What is vinecopulib?

vinecopulib is a header-only C++ library for vine copula models based on Eigen. It provides high-performance implementations of the core features of the popular VineCopula R library, in particular inference algorithms for both vine copula and bivariate copula models. Advantages over VineCopula are

  • a stand-alone C++ library with interfaces to both R and Python,
  • a sleaker and more modern API,
  • shorter runtimes and lower memory consumption, especially in high dimensions,
  • nonparametric and multi-parameter families.

Status

Version 0.2.8 was released on May 4, 2018. While we did our best to design a user-friendly API, the library is still under active development and changes are to be expected. We are also working on interfaces for R and Python.

Contact

If you have any questions regarding the library, feel free to open an issue or send a mail to info@vinecopulib.org.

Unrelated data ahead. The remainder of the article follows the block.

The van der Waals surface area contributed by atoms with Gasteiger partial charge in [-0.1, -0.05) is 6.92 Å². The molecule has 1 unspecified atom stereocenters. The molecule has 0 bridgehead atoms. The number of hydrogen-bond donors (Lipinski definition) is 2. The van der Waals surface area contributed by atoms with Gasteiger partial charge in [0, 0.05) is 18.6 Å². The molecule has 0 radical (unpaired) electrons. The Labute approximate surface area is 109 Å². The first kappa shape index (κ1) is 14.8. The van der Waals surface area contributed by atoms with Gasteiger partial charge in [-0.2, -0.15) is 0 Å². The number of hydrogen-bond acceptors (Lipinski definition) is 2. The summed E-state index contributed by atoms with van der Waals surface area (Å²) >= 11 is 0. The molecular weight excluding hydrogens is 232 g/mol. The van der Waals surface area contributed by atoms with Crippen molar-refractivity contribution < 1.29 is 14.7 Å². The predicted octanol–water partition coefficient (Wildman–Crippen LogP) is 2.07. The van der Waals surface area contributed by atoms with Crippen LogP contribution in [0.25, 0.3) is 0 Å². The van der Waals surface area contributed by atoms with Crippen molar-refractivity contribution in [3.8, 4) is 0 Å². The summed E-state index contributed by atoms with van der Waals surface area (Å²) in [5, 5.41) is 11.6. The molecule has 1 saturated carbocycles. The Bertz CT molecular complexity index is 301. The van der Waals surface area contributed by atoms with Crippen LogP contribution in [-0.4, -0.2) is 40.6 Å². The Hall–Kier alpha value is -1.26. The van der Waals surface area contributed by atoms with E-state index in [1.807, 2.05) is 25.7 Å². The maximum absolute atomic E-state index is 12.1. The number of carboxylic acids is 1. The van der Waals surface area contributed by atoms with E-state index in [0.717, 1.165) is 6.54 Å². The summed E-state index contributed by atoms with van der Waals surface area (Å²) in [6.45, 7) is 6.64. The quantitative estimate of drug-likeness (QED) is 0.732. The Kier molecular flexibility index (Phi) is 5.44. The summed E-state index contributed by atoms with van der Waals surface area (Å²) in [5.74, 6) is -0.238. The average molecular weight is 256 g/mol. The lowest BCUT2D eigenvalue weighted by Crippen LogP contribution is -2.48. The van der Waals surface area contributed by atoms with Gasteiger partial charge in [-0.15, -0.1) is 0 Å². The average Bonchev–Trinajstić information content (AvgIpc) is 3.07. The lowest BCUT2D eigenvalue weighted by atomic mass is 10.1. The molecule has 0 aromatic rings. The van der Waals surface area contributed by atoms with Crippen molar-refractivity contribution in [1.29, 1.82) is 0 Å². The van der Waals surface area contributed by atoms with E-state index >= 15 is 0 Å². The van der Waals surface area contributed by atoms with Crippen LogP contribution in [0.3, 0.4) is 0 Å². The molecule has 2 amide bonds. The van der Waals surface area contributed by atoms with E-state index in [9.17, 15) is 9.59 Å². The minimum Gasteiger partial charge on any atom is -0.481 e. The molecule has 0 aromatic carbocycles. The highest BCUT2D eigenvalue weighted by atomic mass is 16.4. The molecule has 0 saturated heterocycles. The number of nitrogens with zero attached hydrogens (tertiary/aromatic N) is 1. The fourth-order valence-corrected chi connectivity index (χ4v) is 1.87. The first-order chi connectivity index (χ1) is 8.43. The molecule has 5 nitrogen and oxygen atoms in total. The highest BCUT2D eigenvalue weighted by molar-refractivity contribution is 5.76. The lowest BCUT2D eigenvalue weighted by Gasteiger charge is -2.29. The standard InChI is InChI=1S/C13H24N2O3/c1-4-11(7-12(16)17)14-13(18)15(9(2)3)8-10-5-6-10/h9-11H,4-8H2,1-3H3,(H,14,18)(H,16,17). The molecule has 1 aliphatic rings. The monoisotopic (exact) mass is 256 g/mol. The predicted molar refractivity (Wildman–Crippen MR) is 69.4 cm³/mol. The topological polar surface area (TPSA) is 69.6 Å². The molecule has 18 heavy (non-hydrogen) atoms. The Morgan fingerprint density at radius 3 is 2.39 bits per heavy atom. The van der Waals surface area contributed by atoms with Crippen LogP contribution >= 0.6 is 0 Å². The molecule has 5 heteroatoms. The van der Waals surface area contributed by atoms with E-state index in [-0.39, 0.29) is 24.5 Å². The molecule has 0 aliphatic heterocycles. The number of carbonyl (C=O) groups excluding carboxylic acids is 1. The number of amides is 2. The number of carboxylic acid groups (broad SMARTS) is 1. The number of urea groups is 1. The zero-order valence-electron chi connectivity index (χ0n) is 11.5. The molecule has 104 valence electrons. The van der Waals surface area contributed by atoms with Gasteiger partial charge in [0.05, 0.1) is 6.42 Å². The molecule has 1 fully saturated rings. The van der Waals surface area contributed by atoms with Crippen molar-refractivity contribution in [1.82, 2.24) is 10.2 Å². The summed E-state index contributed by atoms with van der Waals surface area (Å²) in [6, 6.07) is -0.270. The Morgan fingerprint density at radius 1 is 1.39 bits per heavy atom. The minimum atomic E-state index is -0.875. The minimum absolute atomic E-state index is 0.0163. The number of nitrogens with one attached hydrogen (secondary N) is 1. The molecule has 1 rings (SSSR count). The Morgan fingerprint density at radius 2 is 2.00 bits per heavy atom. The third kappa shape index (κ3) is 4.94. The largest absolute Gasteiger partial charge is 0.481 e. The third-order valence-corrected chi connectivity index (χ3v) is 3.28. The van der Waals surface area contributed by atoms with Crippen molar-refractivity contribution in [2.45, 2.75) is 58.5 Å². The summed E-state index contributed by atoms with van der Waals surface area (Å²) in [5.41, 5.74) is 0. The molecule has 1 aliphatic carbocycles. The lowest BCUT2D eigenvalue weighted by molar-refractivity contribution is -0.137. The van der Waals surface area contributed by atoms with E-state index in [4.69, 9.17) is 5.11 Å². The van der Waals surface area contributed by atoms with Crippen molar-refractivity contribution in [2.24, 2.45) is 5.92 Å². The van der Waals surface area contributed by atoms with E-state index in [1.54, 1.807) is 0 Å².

Documentation

Below, we give a brief overview of the most important functionality. The full set of classes and methods can be found in the API documentation.


Getting started

Requirements

To build the library, you'll need at minimum:

Optionally, you'll need:

Note that:

  • The C++11 thread support library, available along with any C++11 compiler on OSX/Windows/most-linux-distributions, is used for multithreading.
  • A findR.cmake looks for R and VineCopula in the default locations for linux and osx, but problems might occur with versions installed from R/RStudio. Therefore, prior to building the library, it is recommended to use:

sudo Rscript -e 'install.packages(c("VineCopula"), lib="/usr/lib/R/library", repos="http://cran.rstudio.com/")'

How to build the library